John Jenkins knew he would be asked to carry more of the offensive load this season for Vanderbilt.
Evidently the 6-foot-4 guard is going to pick up shot blocking, too. Well, at least for one night.
Jenkins had a team-high three blocks in addition to 19 points as the Commodores held off Alabama-Huntsville for a 69-53 exhibition victory  Wednesday night at Memorial Gym.
Jenkins, the SEC's 2010 Sixth Man of the Year, had just five blocks all of last season. Against Alabama-Huntsville, he was slapping more shots than 6-foot-11 teammate Festus Ezeli.
“I was telling him I had more blocks than he did (Wednesday) night so I am feeling kind of good,” Jenkins said. “Mine are the little child blocks. His go into the stands.”
Ezeli had just one block but turned up the intensity on offense, scoring 12 points, which matched his career-high. Both Jenkins and Ezeli are adjusting to starting roles at the college level. Ezeli, who has blocked 65 shots over the last two years, will be called onto score more.
He struggled to get things going early offensively against Alabama-Huntsville, a Division II program, but chalked it up to “jitters.”
“Everybody had them,” Ezeli said. “You could tell the first five minutes we came out there and didn’t get a score. It was like a hot potato. Everybody was throwing it around.”
Ezeli looked better in the second half, fueling a 13-0 run with back-to-back baskets on a hook shot and an emphatic two-handed slam.
“He can be a low-post threat and he can score down there and he has in practice consistently,” Vanderbilt coach Kevin Stallings said. “He is big and long and he affects shots even when he doesn’t block them. He is going to be a valuable player for us this year.”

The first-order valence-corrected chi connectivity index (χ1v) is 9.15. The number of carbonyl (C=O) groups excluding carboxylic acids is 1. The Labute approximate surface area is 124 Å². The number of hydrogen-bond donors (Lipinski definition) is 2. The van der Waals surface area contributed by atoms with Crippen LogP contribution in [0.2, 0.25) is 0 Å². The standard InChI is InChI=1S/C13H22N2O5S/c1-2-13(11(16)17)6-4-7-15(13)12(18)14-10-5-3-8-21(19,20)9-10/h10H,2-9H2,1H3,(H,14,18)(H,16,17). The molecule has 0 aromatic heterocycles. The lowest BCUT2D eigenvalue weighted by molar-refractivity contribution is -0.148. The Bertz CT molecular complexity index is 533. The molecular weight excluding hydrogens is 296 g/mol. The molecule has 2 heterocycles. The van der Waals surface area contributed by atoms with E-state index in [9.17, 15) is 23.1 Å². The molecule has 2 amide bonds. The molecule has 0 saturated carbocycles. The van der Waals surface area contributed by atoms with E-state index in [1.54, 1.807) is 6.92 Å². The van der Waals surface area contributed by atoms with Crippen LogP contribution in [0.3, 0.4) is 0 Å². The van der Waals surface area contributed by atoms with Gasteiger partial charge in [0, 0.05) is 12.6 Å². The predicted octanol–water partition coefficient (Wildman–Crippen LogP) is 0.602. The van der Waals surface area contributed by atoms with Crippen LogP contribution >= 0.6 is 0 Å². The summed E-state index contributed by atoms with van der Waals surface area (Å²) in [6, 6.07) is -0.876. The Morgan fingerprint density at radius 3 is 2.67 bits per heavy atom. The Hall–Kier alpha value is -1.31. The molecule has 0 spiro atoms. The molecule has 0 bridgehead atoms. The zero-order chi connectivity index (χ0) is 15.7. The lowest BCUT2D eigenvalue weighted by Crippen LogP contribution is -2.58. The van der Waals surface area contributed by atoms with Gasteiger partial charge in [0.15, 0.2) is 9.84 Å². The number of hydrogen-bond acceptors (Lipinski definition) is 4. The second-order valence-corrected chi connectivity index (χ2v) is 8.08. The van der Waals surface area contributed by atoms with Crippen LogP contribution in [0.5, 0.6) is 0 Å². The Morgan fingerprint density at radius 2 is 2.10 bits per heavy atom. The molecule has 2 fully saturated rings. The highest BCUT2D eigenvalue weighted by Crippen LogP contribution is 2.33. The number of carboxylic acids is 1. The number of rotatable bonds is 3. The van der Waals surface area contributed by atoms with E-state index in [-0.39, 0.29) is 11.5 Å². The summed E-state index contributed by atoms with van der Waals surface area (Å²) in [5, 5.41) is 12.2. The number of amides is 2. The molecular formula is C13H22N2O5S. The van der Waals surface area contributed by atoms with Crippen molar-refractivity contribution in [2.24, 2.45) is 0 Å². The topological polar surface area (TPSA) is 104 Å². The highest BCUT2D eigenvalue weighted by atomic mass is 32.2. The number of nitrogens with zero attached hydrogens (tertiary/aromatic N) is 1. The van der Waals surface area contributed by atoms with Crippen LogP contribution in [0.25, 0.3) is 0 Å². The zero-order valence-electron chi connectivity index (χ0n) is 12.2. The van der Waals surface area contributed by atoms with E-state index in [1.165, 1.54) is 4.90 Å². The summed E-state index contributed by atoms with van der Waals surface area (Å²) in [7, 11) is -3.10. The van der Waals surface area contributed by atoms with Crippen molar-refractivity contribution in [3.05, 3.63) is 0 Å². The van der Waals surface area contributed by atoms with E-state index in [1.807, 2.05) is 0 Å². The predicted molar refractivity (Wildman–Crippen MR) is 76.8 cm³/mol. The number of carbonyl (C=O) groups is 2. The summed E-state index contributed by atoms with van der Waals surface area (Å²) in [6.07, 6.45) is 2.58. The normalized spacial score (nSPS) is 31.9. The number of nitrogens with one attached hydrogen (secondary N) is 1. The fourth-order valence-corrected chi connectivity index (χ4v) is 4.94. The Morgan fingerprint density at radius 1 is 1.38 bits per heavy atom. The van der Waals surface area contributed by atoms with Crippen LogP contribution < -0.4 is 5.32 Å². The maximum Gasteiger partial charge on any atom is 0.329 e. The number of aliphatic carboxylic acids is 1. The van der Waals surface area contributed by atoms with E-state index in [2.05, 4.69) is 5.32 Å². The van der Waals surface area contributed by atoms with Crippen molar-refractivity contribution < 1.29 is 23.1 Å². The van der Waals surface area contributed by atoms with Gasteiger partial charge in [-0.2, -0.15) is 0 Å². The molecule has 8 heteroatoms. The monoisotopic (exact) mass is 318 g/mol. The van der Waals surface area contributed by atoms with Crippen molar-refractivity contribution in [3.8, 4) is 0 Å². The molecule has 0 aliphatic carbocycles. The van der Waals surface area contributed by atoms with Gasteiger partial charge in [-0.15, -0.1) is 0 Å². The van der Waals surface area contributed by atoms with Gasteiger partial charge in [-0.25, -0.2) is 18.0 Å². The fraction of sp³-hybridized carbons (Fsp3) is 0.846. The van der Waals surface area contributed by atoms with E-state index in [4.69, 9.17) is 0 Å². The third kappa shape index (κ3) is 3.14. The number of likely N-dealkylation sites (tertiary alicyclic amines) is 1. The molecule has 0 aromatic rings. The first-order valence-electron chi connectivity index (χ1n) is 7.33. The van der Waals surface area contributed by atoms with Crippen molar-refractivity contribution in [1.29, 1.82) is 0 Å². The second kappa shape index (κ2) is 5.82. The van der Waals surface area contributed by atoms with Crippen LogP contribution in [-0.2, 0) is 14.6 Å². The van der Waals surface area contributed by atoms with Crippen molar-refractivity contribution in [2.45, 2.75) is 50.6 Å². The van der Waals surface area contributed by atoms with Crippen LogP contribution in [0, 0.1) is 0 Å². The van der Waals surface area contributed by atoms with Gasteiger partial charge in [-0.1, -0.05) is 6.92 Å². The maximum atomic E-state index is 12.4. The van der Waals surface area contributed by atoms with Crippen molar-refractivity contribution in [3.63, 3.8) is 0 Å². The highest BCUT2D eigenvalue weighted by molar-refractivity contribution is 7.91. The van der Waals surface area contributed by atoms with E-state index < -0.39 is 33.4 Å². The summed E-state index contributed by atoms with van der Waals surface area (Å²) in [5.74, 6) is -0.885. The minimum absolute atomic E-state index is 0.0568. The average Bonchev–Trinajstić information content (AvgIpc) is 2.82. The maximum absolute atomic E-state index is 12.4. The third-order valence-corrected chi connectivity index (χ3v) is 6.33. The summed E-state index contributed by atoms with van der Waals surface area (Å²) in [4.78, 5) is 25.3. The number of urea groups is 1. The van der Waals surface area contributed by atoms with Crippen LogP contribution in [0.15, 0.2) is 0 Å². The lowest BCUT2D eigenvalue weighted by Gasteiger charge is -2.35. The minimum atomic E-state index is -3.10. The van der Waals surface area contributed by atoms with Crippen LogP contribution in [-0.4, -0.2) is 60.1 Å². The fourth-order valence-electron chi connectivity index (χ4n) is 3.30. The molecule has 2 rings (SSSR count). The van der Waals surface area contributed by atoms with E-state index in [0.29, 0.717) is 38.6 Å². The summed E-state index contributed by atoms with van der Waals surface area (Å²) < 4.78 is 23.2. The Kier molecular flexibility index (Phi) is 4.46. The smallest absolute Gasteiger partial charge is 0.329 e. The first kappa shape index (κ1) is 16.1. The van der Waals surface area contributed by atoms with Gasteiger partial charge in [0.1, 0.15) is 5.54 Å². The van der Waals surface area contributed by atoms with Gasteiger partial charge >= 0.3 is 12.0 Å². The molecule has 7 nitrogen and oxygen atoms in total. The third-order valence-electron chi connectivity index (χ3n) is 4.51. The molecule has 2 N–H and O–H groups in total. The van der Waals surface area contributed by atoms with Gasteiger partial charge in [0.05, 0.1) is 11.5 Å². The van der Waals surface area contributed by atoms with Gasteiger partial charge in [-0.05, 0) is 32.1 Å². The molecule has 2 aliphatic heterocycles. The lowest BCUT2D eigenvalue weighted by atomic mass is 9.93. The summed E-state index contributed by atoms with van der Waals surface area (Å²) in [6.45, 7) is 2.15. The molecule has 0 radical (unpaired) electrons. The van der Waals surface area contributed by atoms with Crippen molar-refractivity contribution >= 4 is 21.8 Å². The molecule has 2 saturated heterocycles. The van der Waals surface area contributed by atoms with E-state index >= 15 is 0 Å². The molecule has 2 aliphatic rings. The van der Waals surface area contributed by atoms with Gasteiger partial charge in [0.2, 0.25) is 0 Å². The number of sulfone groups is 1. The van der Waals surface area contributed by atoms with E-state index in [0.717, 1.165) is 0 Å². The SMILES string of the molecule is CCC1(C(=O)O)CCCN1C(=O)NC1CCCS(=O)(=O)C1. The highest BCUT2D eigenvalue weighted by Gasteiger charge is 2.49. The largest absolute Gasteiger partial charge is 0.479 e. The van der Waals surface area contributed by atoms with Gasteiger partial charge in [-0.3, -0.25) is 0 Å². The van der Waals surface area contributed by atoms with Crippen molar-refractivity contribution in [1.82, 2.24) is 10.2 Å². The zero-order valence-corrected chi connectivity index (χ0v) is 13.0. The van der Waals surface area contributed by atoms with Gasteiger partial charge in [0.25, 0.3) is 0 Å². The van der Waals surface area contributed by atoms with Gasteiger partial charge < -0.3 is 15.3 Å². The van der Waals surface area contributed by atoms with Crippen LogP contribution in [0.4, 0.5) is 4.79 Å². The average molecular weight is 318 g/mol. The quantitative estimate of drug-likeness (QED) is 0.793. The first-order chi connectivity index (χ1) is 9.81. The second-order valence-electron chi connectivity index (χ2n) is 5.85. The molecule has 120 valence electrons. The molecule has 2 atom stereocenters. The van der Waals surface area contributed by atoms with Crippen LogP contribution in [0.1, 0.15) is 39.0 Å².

Vanderbilt was sluggish early, missing its first five shots. The slow start and Alabama-Huntsville’s outside shooting allowed the Chargers to hang around for a majority of the first half. They trailed just 13-12 with 9:08 left before halftime.
But after an offensive foul negated a Chargers' basket, Vanderbilt grabbed some momentum with back-to-back 3-pointers from Jenkins and Brad Tinsley. That was the beginning of an 18-4 run over the next eight minutes and the Commodores led 31-19 at halftime.
In the second half, Alabama-Huntsville trimmed the lead to 39-32 with less than 14 minutes left. But Vanderbilt again responded with a scoring spurt, using that 13-0 run to grab its biggest lead, 55-34, with 8:14 to go.
Eleven Commodores scored and Stallings played all 15 available players. Darshawn McClellan did not dress. Stallings said the senior came to him earlier in the week asking if he could redshirt this season. The 6-foot-7 forward from Fresno, Calif. was used sparingly last year, averaging less than two points a game.
In addition to Jenkins and Ezeli, Jeffery Taylor also scored in double-digit figures, finishing with 11 points. Zane Campbell led Alabama-Huntsville with 16 points.
Vanderbilt’s next game is another exhibition contest at home, against another Division II school, Southern Indiana, at 7 p.m. Monday.
Vanderbilt's women's team plays its first exhibition game Thursday.
The Commodores kick off their exhibition schedule with a home game at 7 p.m. against Delta State.
Vanderbilt, ranked 24th in the Associated Press preseason poll, is coming off a 23-11 record and reached the second round of the NCAA Tournament.
Leading the way is senior guard Jence Rhoads, who averaged 13.8 points and 5.0 assists last year and was selected to the media’s preseason All-Southeastern Conference First Team.
The Commodores already suffered a blow when 6-foot-4 freshman Clair Watkins sustained a season-ending knee injury during the team’s first day of practice.
Even without Watkins and 6-8 freshman Kayci Ferriss, a Smith County product who is recovering from a stress fracture, available this season, Vanderbilt has six players 6-feet or taller. It is one of the tallest teams under Melanie Balcomb, who enters her ninth year as the Commodores’ head coach.
“I’m looking forward to a young team that keeps getting better,” Balcomb said. “We just don’t have enough upperclassmen right now and not enough experience but as we get it I think it could be a really exciting year.”